Some damaged roads on the southwest coast of Newfoundland will reopen soon as work continues to repair damage and help those in need after heavy rains swept through the area earlier this week.
Premier Andrew Furey said crews were meeting the initial one-week deadline for clean-up and repairs.
He expects a washout east of Channel-Port aux Basques to be repaired “within the next 24 to 48 hours.”
“This will re-establish medical appointments for them and then hopefully as the week progresses the one closer to Port aux Basques will be re-established,” Furey said on Sunday. Rosemary Barton live.
The Department of Transportation and Infrastructure released a statement Sunday morning saying two of the four areas of the Trans-Canada Highway that were washed away during the storm will reopen Monday, with traffic reduced to one lane in some areas.
The Ministry anticipates that areas near the Port aux Basques scales and Little Paradise Park will reopen mid-week.
Furey said the flow of goods and supplies to Channel-Port aux Basques continues and military personnel are on the ground in Stephenville to help transport residents out of isolated areas by helicopter.
A spokesperson for the Canadian Armed Forces told CBC News on Sunday that two CH-146 Griffon helicopters and 18 members of the helicopter detachment have arrived in Stephenville. Work is still underway to determine whether ground forces will be needed, the spokesperson said.
A Coast Guard helicopter also carried around 180 kilograms of medical supplies from Stephenville to Port aux Basques late Sunday morning. The helicopter also delivered more than 540 kg of fresh milk to St. Andrew’s in the Codroy Valley later that day, the coast guard said.
Paul Veber, Canadian Coast Guard Regional Operations Center Superintendent for Atlantic Canada, says crews delivered supplies and food as needed with the Bell 412 helicopter, the most capable helicopter in their fleet.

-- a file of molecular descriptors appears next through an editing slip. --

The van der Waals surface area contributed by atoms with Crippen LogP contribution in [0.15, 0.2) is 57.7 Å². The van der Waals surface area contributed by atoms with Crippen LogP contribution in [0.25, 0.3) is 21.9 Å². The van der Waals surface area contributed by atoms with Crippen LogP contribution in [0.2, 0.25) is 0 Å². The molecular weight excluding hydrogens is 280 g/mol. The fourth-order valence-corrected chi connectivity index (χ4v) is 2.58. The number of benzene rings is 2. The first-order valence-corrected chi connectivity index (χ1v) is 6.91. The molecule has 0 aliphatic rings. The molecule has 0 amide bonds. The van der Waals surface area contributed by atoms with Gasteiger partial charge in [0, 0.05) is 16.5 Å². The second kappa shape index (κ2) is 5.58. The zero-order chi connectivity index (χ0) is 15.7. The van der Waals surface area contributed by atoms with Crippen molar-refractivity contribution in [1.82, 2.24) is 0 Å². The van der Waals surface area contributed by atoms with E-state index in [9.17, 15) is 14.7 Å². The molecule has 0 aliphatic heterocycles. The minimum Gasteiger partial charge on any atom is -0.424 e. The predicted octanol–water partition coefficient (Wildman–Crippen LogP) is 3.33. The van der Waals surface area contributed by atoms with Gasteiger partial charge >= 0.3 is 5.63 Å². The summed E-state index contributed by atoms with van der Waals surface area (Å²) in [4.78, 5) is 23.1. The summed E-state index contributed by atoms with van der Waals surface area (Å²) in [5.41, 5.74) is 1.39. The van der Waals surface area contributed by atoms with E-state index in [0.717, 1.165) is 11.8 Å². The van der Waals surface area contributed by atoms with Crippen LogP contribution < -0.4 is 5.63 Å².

“We are able to multitask and reallocate resources across the Atlantic region as needed, and once we receive a request for assistance through Public Safety [Canada], we will allocate all the resources we can, ”said Veber.
“We’re right there now to provide all the help we can.”
Furey said residents of the west coast of Newfoundland are “well versed and prepared for storms,” but said damage in the area illustrates the need for strategies to mitigate coastal erosion.
“We will never be completely ahead of Mother Nature,” he said.
“This is not how it works. We need to work with municipalities… and our federal partners to ensure that, in particular, coastal communities are well protected.”
“A good idea” to prepare for future storms
Bob Robichaud, a warning preparedness meteorologist at the Canadian Hurricane Center, says powerful systems like the one that soaked Atlantic Canada in record amounts of precipitation over 300 millimeters are no longer as rare as they once were.
“It hasn’t been that long since this same kind of setup caused problems before,” he said, “so it seems to be happening more and with a warmer atmosphere.”
Robichaud said that despite being in the meteorological field for “a number of years now” he had never seen amounts of precipitation like that seen this week in Nova Scotia and on Earth. New.
He said even though conditions this week “were perfectly aligned” for a major weather event, residents should be prepared for similar events in the future.
“There’s always that possibility that you might be isolated for a while, so it would be a good idea to sort of prepare yourself,” Robichaud said.
More rain is already on its way to the southwest coast of Newfoundland, with Environment Canada issuing a special weather report on Sunday forecasting around 50mm of rain, starting Monday evening.